Quarriers Chavey Chill Out Project
A story by Quarriers
The Chavey Chill Out has taken place largely as planned, taking into account the individual needs of carers and the children/young people. Due to high demand, a greater number of families have benefitted– 35 rather than 30.
The Chill Out has facilitated fun, stimulating activities for small groups of children/young people, based on their interests, abilities and any pre-existing friendships. Meals have promoted healthy eating, and outdoor play was popular during the warmer months.
Transport from school and then home from Chavey Down has been provided. This has ensured carers have had extended, meaningful mid-week breaks as planned.
Each session lasts 6 hours, with transport and evening meal provided, meaning carers receive an opportunity for meaningful breaks to relax, attend to their own needs and interests, and spend time with other family members. Improved wellbeing is an aim for both carers and cared-for.
Tip 1:Be open-minded about the service you are providing, so that you are primed to be flexible and accommodate needs and preferences of children/young people and carers.
Tip 2:Pay attention to the timing of the breaks, and aspects like transport and meals, so that you maximise their impact.
Tip 3:Enjoy what you are doing! Our staff love providing the Chill Out because of the impact they see it has for the children/young people and their families, and this makes for an even better service.
A, who has Down’s Syndrome, has just moved from mainstream primary school to a special secondary school. The Chill Out helped her get to know some of her peers, build relationships and explore imaginative play.
B, a 15-year-old boy with autism, is very attached to his mum. His anxiety has to date prevented him from accessing short breaks. The Chill Out introduced him to these, an important step as he approaches transition.
C is an only child, with few opportunities to mix with her peers. The Chill Out is the first service she has been introduced to. C has been getting to know her peers and making some new friends, and is now telling staff who she would like to see at the Chill Out.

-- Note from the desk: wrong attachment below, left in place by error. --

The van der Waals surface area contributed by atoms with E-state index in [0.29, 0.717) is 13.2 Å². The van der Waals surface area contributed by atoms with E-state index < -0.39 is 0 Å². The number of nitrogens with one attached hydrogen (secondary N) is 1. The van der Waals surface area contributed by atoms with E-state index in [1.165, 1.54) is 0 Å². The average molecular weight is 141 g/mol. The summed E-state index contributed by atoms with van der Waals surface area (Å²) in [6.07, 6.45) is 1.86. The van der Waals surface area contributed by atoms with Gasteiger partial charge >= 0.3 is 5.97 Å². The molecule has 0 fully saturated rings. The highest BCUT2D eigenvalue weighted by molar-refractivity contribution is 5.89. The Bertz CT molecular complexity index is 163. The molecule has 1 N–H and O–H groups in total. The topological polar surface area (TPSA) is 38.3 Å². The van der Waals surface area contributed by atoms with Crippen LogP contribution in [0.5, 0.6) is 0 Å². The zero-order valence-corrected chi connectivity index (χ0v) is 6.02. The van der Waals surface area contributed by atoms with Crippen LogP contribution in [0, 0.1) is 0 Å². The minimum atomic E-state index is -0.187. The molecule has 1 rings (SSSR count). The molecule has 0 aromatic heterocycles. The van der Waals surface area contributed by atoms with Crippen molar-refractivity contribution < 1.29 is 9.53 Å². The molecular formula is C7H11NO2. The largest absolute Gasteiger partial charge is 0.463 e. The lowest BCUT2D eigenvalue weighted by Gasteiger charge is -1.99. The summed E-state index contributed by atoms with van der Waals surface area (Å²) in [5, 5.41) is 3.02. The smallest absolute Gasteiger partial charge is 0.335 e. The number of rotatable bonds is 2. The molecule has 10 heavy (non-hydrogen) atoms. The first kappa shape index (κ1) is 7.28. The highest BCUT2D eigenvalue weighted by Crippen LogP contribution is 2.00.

D’s daughter requires full-time care due to ill-health and regular seizures. We built in sensory bathtime for her daughter, bringing her home in her pyjamas, relaxed and ready for bed. Mum said this extended her break and made her very happy!
E has autism, poor sight and challenging behaviour. His parents felt good about being able to devote attention to their other children while he was having fun at the Chill Out, taking them for dinner and helping with homework.
F has autism. His mum says the Chill Out is a great opportunity for him to enjoy himself after school, and for her and other family members to do things he would not enjoy. She also reported that his sleep is much better on the nights of the Chill Out.
While their children are at the Chill Out, two single parents have been getting together (sons have Down’s Syndrome and autism). They say this provides them with an opportunity to have fun and exchange peer support.
H is a single mum and the sole carer for her daughter. The Chill Out is the first service she has introduced her to. With the free time she now receives as a result, she catches up with her friends or just relaxes at home. She says this is the only free time she has.
For children/young people, care is taken to establish appropriate peer groups and find out which activities the participants would enjoy. Healthy eating and physical activity are also promoted.
For carers, provision of transport, meals and preparation of the children/young people for bed before they are taken home ensures they have a long mid-week break and a quieter night once it is over. The length of the break allows them to relax and pursue other needs and interests.